Mind you, I’m used to waiting on checks. But not getting paid at all is a first for me in twenty years of gigging. And it pains me that the first perpetrator of a violated contract isn’t The Man, but someone who’s actually supposed to be fighting alongside me in the same trench. And for the last few days, after compiling a paper trail the length of two CVS receipts where she and I discussed specifically when and how my fee would be paid, I keep asking myself: How could this have been avoided? How did it come to this? Why didn’t I see this coming? Why did I so readily give her the benefit of the doubt? Come to find out, after having privately disclosed what’s going on with a few of my trusted sisters-in-arms who’ve had encounters with her in the past, this isn’t her first rodeo with fraudulent behavior, which inevitably ended up in them being deleted and blocked too. To my knowledge, I am the only one she straight-up hasn’t fully paid according to our arrangement—she did cover my deposit, albeit several weeks late.

But one of my sistren alluded to the fact that she probably lost money on the conference which is why she couldn’t pay me, and she probably just thought I had it like that given my profession as a university professor, so why am I bothered? I mean. Apart from the fact that there’s a huge discrepancy in what people think professors make and what we actually make (which warrants its own separate blog including everything I’ve had to do, and I do mean everything short of selling drugs or my body to stay afloat as well as kick the deeply entrenched poverty consciousness I’ve cultivated as being a teaching-artist over the last twenty years), that’s not the point. The point is, A) You agreed to my fee. B) I signed your contract. C) You did not pay me.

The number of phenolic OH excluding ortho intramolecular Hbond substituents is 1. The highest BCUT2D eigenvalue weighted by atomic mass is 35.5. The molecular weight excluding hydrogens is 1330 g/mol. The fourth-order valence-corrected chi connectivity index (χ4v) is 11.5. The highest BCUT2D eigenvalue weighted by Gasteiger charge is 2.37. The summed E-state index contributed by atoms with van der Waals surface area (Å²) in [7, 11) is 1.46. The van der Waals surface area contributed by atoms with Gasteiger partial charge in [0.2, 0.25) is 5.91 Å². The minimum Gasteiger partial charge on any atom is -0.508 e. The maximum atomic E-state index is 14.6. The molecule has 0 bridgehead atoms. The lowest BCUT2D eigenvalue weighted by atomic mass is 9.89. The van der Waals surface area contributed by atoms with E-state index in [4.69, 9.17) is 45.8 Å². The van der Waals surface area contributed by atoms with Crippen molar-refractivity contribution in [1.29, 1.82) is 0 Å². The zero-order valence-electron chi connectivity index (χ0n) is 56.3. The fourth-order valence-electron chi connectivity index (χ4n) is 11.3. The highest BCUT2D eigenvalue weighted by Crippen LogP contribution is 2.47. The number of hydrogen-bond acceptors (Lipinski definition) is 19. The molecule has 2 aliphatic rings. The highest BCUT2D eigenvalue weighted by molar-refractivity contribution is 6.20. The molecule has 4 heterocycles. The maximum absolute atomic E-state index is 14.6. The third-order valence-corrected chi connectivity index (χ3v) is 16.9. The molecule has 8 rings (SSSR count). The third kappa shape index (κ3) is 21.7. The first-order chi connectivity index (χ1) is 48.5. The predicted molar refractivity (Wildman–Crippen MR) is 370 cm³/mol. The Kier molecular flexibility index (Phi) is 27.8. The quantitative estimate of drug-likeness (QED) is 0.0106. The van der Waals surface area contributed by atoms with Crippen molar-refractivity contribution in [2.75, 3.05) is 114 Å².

The more sisters I’ve talked to over the past few days, the stories they’ve confided in me about their own experiences in similar circumstances have been utterly shocking about Black women turning on one another, not in Corporate America or as Real Housewives, but intentionally instigating rivalries as community organizers, arts administrators, executive directors, and change agents. I’ve heard now about everything from whisper campaigns to vicious gossip to outright blocking another Black woman’s progress in order to curry favor with the gate-keepers in far-too-few coveted positions of leadership. Hearing all that, I guess I’m lucky that this is just now only my first experience with this behavior in this context. It’s not even so much about the principle of not paying me that stings so bad, it’s that this woman purposefully benefited from using my name and reputation to boost attendance at her conference, cut communication completely off when I asked her to settle up both in person upon completion of my address (which the contract stated she would) ignored subsequent correspondence, and then immediately began painting herself as a victim.